During the 20 years that she has lived on East Fourth Street, Frances Bush has seen dozens of accidents involving pedestrians rushing across the Bowery — a wide avenue stretching roughly a mile from Chatham Square in Chinatown to Cooper Square in the East Village.
“You have cars coming off of Houston onto Bowery and they’re going quite rapidly,” said Ms. Bush, 50. “With the construction and the bike lanes, people get confused. A lot of safety has to do with that.”
With traffic running north and south, the Bowery is one of the main arteries of the East Village. It is also one of the deadliest.
Of the 109 pedestrians hit and killed on Manhattan’s streets between 2007 and 2009, seven fatalities took place on the Bowery, making it the fourth most dangerous road for pedestrians in the borough, according to a newly released report by the Tri-State Transportation Campaign.
For a longtime Bowery observer like Ms. Bush, that comes as no surprise.
“People don’t abide by the law,” she said. “They don’t follow the lights, they don’t follow directions. It gets real crowded here and people get distracted.”
There is no shortage of opinion when it comes to the speed hump installed in November 2009 on East 10th Street between Avenue A and First Avenue.
But now that the hump has been installed for nearly a year, many residents and storeowners are concerned about its effectiveness or confused by its location – or simply annoyed by it.
After several car accidents involving children in front of the 10th Street Boys’ Club, residents and neighbors from the local community board lobbied for the installation of a speed hump on the street.
Roadway layout and driveway locations are major factors that determine where the city places speed reducers, according to a spokeswoman with the Department of Transportation. The department determined the 10th Street hump’s current location as the best place to maximize safety for pedestrians crossing the road.
NYU Journalism’s Alexandra DiPalma, Sarah Tung and Rachel Wise describe the reactions of those who live and work near the speed hump.
Emily Anne Epstein By one analysis, the redesigned bike lanes across the city have resulted in safer conditions for cyclists, motorists and pedestrians.
Amid all the opinions raised for and against the city’s new street designs, Gaetano Puglio, manager of the Bean Café, minces no words: he doesn’t like them. Especially not the one in front of the café on First Avenue at East Third Street, the site of a collision on Labor Day.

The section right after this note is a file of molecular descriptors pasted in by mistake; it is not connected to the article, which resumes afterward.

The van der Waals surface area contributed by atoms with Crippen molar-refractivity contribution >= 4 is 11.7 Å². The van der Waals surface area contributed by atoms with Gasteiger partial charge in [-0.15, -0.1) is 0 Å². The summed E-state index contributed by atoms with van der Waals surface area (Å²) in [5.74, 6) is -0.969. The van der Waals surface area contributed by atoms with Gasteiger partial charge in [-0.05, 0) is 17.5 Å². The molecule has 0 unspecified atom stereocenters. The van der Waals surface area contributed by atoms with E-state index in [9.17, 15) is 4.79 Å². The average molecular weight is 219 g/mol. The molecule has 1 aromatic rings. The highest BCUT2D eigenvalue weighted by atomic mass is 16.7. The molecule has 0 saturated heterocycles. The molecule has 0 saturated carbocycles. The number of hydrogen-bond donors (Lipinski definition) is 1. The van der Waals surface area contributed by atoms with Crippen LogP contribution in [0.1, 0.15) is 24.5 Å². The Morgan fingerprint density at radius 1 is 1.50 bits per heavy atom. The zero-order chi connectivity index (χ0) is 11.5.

Around 1:30 a.m. on Sept. 5, a Jeep Cherokee SUV heading west on Third Street tried to turn onto First and collided with a northbound taxi. The cab veered across the First Avenue bike lane and leapt the sidewalk, injuring five people, crushing a bicycle, and taking out the Bean’s front window. One bystander was injured critically and needed surgery at Bellevue. The collision remains under investigation and neither driver has been charged.
Like many observers, Mr. Puglio wondered if last summer’s redesign of the traffic lanes on First Avenue was a contributing factor. The redesign shifted the western parking lane inward to create a protected (“Copenhagenized”) bike lane and reserved the easternmost lane for buses. Mr. Puglio said that he always viewed the previous design – with a row of parked cars abutting the curb – as “a barrier to any kind of accident.”
But an independent analysis by the city’s former traffic commissioner shows that when lanes were redesigned in other parts of the city, the result was safer conditions for drivers, cyclists and pedestrians.
Mariya Abedi Some East Village business owners say that recently installed bike lanes are adversely affecting their deliveries.
New bike lanes may be a welcome sight for cyclists in the East Village, but after two months they’re still not going over well with some small businesses.
When transportation officials placed bike lanes between the sidewalk and a parking zone, they separated delivery trucks from direct access to many local stores. Some business owners say they’re having more difficulties with deliveries as a result.
The Department of Transportation has begun installing loading zones but even that step may not completely solve the problem.